$175,000 in grant funding is available for road and land conservation projects in the San Lorenzo Valley, Scotts Valley and Branciforte areas. There are two programs for these projects: private road improvements, including culvert replacement and sloping stormwater management, including rainwater catchment systems. The goal of these projects is to improve fish habitat, especially steelhead […]
The Santa Cruz Mountains are composed primarily of various sandstones and shales. They are very steep, geologically active with several earthquake faults running through them, and subject to periods of very heavy rainfall in the winter months.
This all adds up to a recipe for erosion, and when the soils get saturated, they will move, regardless of the use to which the land is put.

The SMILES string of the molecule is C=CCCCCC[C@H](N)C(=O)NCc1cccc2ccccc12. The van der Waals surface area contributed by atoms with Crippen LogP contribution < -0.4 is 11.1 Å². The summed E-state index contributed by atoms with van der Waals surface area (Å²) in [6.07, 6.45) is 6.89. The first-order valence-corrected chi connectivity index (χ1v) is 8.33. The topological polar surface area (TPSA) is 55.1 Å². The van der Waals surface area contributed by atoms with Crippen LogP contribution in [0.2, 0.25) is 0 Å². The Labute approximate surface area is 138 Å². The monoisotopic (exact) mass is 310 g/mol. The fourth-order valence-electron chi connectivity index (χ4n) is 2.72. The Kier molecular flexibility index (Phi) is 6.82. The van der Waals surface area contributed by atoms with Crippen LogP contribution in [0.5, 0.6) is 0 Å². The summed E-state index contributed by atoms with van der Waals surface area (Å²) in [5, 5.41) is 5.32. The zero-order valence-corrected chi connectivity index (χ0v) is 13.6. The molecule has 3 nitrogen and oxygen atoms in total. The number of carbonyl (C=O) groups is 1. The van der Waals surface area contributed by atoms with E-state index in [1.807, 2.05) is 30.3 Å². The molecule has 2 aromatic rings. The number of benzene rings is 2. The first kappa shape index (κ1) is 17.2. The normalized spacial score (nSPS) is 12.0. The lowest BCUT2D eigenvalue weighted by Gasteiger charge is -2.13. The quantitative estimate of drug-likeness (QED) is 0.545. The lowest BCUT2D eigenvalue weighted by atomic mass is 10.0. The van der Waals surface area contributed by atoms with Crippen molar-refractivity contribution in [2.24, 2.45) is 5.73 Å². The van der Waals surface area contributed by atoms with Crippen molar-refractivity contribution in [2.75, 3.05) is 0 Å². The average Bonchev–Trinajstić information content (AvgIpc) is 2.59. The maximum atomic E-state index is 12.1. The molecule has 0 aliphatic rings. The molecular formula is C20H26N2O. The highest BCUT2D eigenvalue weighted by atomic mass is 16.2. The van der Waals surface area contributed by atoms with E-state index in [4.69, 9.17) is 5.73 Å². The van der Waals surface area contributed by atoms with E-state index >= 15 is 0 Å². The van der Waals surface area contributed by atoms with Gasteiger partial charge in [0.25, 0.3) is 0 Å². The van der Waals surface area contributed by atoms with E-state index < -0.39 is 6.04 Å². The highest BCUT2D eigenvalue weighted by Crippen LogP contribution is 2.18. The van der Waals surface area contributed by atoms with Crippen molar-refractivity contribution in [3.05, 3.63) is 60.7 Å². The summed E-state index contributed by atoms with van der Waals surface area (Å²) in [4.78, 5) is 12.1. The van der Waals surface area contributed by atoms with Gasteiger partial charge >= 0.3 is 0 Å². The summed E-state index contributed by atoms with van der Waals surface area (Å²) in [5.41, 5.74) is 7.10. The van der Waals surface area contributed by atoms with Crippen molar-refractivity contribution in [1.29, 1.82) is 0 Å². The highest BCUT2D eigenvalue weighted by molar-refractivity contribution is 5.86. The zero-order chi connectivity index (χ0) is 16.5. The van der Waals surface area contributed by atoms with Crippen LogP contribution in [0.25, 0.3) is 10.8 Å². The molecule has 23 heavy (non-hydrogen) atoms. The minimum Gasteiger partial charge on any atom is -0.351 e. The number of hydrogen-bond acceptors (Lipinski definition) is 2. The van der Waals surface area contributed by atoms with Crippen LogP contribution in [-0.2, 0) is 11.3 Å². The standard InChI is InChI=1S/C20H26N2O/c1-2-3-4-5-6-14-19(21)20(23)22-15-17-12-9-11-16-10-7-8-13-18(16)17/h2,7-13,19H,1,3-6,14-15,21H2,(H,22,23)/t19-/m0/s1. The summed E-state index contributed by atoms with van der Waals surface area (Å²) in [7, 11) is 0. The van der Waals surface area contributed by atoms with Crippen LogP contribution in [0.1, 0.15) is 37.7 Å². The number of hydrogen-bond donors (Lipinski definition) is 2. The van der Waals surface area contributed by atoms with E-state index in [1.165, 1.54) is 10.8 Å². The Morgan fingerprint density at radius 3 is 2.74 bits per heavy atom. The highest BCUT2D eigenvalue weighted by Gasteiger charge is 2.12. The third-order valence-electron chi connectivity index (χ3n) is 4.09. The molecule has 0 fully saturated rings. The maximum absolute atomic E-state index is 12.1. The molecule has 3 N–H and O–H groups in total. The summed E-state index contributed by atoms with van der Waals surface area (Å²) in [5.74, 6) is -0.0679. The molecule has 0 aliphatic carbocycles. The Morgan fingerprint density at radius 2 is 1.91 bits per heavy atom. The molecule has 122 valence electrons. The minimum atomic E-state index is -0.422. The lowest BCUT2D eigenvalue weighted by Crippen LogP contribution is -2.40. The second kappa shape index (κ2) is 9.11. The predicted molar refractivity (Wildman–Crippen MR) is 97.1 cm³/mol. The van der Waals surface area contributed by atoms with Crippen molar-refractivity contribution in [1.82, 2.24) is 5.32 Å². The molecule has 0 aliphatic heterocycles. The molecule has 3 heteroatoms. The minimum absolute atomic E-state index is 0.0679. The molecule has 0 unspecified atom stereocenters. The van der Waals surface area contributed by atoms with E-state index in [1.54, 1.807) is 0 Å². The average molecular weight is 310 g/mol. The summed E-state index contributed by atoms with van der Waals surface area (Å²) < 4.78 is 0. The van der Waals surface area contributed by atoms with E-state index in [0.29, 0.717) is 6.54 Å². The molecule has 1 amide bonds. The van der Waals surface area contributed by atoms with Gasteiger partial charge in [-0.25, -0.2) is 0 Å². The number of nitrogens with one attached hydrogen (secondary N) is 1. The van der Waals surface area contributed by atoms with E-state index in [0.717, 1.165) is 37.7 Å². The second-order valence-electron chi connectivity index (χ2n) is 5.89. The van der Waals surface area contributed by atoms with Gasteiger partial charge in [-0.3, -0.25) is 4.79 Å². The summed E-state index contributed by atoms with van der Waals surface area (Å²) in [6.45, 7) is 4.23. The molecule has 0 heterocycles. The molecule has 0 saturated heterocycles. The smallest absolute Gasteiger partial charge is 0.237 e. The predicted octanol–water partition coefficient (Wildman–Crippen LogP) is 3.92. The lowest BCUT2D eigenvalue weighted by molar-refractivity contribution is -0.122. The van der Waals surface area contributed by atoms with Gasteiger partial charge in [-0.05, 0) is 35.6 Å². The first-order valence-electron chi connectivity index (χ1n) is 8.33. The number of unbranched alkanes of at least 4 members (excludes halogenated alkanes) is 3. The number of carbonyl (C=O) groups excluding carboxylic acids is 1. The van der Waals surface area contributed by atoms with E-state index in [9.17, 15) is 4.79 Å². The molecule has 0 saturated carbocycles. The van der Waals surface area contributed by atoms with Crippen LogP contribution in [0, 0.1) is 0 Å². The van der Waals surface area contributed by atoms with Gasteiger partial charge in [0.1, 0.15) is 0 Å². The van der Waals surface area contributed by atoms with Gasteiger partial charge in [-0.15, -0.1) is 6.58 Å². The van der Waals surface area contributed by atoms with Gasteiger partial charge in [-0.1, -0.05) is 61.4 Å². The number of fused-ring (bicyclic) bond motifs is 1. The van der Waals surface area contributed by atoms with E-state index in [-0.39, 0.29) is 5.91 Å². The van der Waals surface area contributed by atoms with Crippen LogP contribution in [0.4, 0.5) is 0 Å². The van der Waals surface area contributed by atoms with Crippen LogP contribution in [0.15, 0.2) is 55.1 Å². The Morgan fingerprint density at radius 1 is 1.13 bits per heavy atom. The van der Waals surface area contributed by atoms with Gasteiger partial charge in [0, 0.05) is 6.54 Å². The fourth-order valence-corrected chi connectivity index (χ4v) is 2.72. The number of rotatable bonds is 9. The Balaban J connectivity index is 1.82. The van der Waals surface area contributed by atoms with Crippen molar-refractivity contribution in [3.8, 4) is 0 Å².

The largest open question regarding erosion is which portion is natural and which portion is caused by human activities. Our current land use methodologies employ permanent structures: buildings, roads, bridges, dams, pipelines and so forth. These permanent structures reside in an uneasy state with our moving landscape.
Much of our erosion control measures are designed to keep our permanent structures, such as our access roads, skid trails and landings, from collapsing and dumping themselves into our watercourses while still channeling the water on its way.
The Forest Practice Act regulations have specific and very effective guidelines for managing erosion hazards post-harvest. Simple due-diligence work by landowners, such as walking your roads in an active rainstorm to inspect and correct drainage patterns can keep small problems from developing into big ones between harvests.
In this page, we will add articles addressing how to determine where erosion control measures are needed and explore various techniques for managing erosion.